I logged into Facebook today and I saw a new person under "People You May Know." This person is someone I know from refereeing hockey here in Arizona. It turns out that I only have one person on my friends list who I know happens to be an ice hockey referee, someone I know from not only refereeing but also playing hockey, more than 10 years ago. When I clicked on Jeff's profile (the new person Facebook suggested), I saw he only had two friends - his is a very new profile!
Jeff and I haven't ever emailed back and forth directly. I've sent a couple email blasts, and he probably has as well. But that's the extent of it.
My best conclusion is that Jeff allowed the Facebook friend-finder application to have access to his email. Because I'm on the same refereeing email distribution list as Jeff, I can only assume that Facebook has looked at his email and decided to inform me that I might know Jeff.
I do appreciate the flexibility of Facebook's find-a-friend tool. But for it to be telling me that Jeff might be my friend based on data he provided seems to be a mild form of information leaking.
I'm only hoping that he provided his information to the Facebook friend finder tool. I never did. And if he didn't, well, now I'm concerned that Google and Facebook have been sharing that kind of information anyway...
Tonight I’m publishing to Codeplex a project that I’ve been working on for about a month, that I’ve called OpenGraph.NET. It’s a C# client for Facebook’s still-new Graph API. It currently supports regular desktop applications, web sites (using Web Forms and ASP.NET MVC), and to some extent, Silverlight. All of the groundwork is there – it’s just going to take a bit more work to get it across the finish line. I’m calling it version 0.9.1 "Beta”. (Maybe I’ll come up with some clever name like “Froyo,” like the operating system on my phone).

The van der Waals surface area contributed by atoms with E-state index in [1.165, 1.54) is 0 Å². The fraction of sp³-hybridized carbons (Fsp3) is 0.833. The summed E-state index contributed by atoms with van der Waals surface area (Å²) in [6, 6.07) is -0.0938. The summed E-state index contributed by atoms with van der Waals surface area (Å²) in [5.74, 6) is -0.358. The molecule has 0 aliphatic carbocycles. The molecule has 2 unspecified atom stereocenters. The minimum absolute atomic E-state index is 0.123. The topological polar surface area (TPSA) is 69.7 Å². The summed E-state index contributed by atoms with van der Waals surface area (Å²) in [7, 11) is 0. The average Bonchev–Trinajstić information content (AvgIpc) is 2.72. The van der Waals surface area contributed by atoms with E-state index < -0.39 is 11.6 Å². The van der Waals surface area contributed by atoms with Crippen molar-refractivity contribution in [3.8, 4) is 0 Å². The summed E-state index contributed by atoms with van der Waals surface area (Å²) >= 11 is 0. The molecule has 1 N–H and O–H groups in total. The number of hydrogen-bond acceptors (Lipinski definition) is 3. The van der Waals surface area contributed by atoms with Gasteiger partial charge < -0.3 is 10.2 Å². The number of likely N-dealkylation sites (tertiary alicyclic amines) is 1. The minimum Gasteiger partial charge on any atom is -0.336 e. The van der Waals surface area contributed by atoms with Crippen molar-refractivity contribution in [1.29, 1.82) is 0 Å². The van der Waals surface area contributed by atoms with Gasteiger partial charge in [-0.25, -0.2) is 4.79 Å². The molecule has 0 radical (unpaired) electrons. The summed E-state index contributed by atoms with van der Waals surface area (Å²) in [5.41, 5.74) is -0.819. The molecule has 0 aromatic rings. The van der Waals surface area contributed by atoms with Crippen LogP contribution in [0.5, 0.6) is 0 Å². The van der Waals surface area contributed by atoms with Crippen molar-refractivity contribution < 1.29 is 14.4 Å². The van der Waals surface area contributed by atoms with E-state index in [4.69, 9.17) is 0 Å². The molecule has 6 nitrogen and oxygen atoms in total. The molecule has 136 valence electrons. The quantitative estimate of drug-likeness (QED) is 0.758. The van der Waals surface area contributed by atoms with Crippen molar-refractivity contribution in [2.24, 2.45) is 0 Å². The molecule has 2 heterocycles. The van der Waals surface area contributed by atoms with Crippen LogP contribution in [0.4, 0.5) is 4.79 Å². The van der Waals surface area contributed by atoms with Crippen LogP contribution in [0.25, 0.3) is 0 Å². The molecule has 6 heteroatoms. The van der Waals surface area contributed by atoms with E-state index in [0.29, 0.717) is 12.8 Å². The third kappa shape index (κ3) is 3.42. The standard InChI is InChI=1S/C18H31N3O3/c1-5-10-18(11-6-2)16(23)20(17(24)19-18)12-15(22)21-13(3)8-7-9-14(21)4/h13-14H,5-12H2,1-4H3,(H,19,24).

OpenGraph.NET’s documentation is available at http://robpaveza.net/opengraph.net/docs/ and the project can be downloaded from CodePlex at http://opengraph.codeplex.com/. There are also a couple demos on the CodePlex site within the download.
OpenGraph.NET is licensed with the new BSD license – basically, you can use it for whatever you want, but if you hand out the project publically, either compiled or as source code, you should include a copy of my copyright notice and license terms. I’m not an advocate of copyleft, but I would certainly welcome patch submissions. Over the weekend, I’ll be porting the source code repository from my web server onto CodePlex.
One more note – it IS indeed working out there. We’re using it on a currently-undisclosed project at Terralever for an event being hosted by one of our clients, and I am using the Real Time Updates handler for it as well.
Over the coming weeks, I’ll be talking about the internals of how this works, including dynamic methods.
I’d like to mention a big thank-you to James Newton-King, for the awesome Json.NET library which is used extensively throughout OpenGraph.NET.